Uganda, as a country joins the world to celebrate human rights while recalling its history that is characterized by political and constitutional instability. The government is revisiting its commitment to building a better future by establishing a socioeconomic and political order through a popular and durable national Constitution based on principles of unity, peace, equality, democracy, freedom, social justice and progress.

We take notice that, the government of Uganda has had challenges in domesticating and implementing the right to health over the years. We have ratified a number of international instruments on the right to health and have further guaranteed fundamental Human Rights under chapter 4 of our constitution.  Uganda also made efforts to promote the rule of law and the doctrine of separation of powers under Articles 77& 79, 111 (1) & (2) and 129 as well as the doctrine of checks and balances under Articles 113 (1) & 114 (1) and 130 & 132, 134 & 137, 138 & 139 respectively.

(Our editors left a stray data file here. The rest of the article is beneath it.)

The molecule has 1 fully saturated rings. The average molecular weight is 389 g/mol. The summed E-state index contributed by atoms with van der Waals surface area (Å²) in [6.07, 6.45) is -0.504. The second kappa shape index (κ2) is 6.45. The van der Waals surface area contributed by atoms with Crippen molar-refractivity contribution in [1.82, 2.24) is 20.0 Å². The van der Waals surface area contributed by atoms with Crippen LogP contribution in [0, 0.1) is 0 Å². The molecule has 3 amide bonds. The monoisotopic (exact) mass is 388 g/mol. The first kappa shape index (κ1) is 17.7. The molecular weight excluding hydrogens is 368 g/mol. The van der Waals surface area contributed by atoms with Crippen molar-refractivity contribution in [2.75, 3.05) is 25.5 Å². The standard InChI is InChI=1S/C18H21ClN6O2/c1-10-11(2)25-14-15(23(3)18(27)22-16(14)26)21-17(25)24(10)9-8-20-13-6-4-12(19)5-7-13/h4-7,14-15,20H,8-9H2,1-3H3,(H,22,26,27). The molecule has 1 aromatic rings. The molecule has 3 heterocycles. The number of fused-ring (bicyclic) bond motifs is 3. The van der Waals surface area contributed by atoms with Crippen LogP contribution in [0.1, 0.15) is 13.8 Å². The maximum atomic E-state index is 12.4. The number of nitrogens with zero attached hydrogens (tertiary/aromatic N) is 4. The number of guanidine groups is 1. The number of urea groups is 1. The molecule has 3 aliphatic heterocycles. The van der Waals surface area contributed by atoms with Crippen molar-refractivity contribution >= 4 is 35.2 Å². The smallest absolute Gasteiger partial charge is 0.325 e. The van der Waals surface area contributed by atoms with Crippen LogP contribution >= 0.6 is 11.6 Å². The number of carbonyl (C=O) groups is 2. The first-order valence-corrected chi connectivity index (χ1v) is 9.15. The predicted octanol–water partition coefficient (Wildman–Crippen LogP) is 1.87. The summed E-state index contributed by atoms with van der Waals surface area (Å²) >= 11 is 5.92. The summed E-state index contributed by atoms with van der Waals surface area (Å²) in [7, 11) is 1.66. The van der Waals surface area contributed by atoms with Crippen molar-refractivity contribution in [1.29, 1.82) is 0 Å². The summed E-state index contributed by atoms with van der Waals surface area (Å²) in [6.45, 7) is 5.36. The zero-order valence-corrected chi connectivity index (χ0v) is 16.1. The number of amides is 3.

On the other note, the Judiciary has often been seen to defend and uphold the Constitution of the Republic of Uganda through its mandate on the right to hear and determine cases. Through jurisprudence that Courts of law have developed over the years on the right to health. In particular, Center for Health Human Rights & Development [CEHURD] & ORS Vs. Nakaseke District local administration HCCS No. 111/2012 unreported. Hon. Justice Benjamin Kabiito Declared and ordered Nakaseke District Local Administration to pay the widower, Mr. Mugerwa and his children general damages of Ugx. 35,000,000/= [Uganda Shillings Thirty Five Millions only] for their failure [acts and omissions] to ensure that its employees at the Nakaseke Hospital provide timely, immediate and emergency obstetric care that the deceased needed at the material time to overcome the obstructed labor that led to her death; amounted to a violation of her human and maternal rights as well as the rights of the widower and the children under the constitution.